31 Lords a-leaping: what will the changing make-up of the House of Lords mean for campaigners?

The House of Lords has been in the news this week, with Lord Sewel’s fall from grace leading to calls for reform of the second chamber by campaigners and politicians, and more speculation about the forthcoming Dissolution Honours List.

It’s also highlighted one of the less well known constitutional reforms of the last Parliament – that peers can now formally retire from the House of Lords, with Lord Sewel the 31st to take this option.

With the Government likely to find the Lords a tough proposition in the next few years, it’s worth looking at how this might change the Lords and the implications for charities.

Why does the Lords matter?

For much of its history the House of Lords has been dominated by the Conservative Party. This was particularly true in the heyday of the backwoodsmen, before the House of Lords Act 1999, which restricted the number of hereditary peers to 92.

However, that Act and 13 years of Labour in government, has meant that this is now much less clear-cut. The House of Lords currently has 782 peers made up of:

  • 226 Conservatives, making them the largest single party
  • 212 Labour peers
  • 179 Crossbenchers
  • 101 Lib Dems
  • around 50 assorted bishops, peers from smaller parties and non-affiliated (normally those who have official positions requiring neutrality, or peers who have resigned from their party).

In practice that means more often than not when Labour and the Lib Dems vote together in the Lords they will be able to defeat the Government.

According to UCL’s records, even with Liberal Democrats on board, the Government lost 100 votes over the course of the last Parliament, and 10 defeats have already been inflicted on the new government since May. Tellingly, every single one of those 10 defeats saw Labour and the Lib Dems vote together.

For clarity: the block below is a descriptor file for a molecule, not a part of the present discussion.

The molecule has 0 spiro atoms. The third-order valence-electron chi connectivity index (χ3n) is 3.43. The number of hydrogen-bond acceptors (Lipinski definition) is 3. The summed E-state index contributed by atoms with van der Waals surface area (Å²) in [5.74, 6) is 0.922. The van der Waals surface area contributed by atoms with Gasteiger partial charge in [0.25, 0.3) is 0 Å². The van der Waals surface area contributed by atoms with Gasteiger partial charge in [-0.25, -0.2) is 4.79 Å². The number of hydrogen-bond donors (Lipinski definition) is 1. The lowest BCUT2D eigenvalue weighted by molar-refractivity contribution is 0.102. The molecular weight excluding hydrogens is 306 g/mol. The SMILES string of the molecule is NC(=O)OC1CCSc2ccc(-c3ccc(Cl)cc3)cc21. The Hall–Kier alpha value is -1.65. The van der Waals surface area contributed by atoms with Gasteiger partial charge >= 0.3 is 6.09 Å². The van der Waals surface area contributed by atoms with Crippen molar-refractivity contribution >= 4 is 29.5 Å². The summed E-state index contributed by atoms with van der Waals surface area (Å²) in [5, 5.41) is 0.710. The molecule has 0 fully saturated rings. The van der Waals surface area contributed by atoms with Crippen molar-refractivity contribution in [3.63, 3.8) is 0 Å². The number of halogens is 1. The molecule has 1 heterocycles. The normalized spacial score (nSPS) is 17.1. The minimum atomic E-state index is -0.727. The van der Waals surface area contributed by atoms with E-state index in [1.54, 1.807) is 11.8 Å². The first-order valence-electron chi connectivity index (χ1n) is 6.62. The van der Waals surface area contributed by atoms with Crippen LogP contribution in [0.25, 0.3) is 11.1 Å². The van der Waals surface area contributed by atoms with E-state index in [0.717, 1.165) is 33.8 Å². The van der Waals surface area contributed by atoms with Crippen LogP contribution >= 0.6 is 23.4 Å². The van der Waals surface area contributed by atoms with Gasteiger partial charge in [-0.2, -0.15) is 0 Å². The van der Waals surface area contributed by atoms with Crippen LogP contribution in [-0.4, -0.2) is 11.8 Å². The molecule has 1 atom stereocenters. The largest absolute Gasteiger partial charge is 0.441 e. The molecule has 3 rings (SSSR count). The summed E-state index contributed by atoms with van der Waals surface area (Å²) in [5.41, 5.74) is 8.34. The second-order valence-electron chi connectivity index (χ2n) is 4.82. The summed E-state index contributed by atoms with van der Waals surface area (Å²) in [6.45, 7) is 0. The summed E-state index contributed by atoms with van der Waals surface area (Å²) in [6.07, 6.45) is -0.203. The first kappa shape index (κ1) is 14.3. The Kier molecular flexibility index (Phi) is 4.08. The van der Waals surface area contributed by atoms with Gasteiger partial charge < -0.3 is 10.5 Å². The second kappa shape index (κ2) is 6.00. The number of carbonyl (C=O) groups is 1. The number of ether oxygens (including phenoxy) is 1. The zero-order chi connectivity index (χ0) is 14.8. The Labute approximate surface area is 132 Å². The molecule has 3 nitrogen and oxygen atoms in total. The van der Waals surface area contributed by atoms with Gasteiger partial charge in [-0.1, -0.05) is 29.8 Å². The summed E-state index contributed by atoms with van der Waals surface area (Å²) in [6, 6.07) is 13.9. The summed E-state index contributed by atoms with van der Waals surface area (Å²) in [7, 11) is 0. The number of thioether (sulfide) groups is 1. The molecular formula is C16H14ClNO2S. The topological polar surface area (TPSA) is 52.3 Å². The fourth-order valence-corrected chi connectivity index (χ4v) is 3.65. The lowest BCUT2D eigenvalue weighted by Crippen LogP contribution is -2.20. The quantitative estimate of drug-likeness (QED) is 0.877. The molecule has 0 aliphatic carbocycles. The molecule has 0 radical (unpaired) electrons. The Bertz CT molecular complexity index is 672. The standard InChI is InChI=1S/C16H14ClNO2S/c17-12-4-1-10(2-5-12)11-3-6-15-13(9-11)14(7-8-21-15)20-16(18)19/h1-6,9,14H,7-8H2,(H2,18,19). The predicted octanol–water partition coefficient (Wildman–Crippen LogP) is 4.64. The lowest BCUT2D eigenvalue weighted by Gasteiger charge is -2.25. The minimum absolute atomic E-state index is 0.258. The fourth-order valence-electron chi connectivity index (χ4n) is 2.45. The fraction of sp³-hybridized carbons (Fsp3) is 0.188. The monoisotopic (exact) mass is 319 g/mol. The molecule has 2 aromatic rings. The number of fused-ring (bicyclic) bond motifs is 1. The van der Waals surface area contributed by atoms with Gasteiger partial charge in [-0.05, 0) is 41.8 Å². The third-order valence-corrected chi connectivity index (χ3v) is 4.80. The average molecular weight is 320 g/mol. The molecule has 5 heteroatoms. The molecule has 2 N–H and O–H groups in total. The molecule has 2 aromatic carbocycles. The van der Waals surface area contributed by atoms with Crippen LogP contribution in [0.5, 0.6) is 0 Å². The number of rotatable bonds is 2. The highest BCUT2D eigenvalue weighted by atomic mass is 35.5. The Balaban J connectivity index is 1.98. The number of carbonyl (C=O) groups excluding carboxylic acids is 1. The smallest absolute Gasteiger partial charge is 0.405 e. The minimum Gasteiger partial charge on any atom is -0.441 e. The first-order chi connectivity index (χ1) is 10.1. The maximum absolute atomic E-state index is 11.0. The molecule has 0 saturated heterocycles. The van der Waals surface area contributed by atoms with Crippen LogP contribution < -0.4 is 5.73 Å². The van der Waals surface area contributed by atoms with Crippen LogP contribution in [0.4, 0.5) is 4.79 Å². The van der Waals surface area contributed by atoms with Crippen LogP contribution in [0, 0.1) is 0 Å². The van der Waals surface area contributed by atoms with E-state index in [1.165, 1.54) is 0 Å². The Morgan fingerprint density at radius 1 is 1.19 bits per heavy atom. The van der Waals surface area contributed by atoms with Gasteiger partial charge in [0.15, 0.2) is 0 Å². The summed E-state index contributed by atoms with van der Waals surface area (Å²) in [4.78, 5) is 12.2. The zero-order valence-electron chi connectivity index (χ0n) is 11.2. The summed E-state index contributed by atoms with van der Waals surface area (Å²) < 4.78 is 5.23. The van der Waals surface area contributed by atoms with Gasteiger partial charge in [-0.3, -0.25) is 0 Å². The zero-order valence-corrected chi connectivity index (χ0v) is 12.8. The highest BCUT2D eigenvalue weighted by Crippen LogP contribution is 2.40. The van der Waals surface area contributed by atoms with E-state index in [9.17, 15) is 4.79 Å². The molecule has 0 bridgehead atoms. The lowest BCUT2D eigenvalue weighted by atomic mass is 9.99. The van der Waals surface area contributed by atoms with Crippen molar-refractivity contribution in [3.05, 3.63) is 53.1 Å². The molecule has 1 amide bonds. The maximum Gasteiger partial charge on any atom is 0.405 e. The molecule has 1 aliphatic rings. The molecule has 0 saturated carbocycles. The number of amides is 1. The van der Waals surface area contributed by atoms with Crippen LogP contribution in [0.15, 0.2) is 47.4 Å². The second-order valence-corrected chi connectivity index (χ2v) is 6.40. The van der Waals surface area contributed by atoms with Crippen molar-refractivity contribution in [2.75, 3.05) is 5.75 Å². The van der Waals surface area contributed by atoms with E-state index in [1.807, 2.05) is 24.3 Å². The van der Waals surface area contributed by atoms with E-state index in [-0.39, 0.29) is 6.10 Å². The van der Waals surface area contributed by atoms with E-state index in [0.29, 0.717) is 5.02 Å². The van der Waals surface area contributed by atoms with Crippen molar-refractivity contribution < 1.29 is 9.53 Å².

Who’s retiring and why?

The House of Lords Reform Act 2014 for the first time introduced a mechanism for peers to permanently retire from the House of Lords. Previously peers were able to use informal mechanisms, such as a leave of absence to declare they weren’t sitting, but only formally vacated the House on their death.

So who are the 31 who have chosen this route and what might their absence mean for the future of the Lords?

  • 11 (nearly a third) are Crossbenchers
  • 9 Conservatives
  • 5 Labour
  • 5 Lib Dems
  • Lord Sewel, the one non-affiliated peer to hand in their notice

More worryingly for the Conservatives in terms of their Lords numbers, only one of the retiring Labour peers was still regularly voting at the time of their retirement, compared to 5 of the Conservative peers.

One of those Conservatives, Lord Jenkin of Roding, who outlined his reasons for stepping down (and encouraged some of his colleagues to follow suit) did so in early 2015 having voted over 70 times in 2014. 7 of the peers were hereditary, and so have been or will be replaced in a by-election.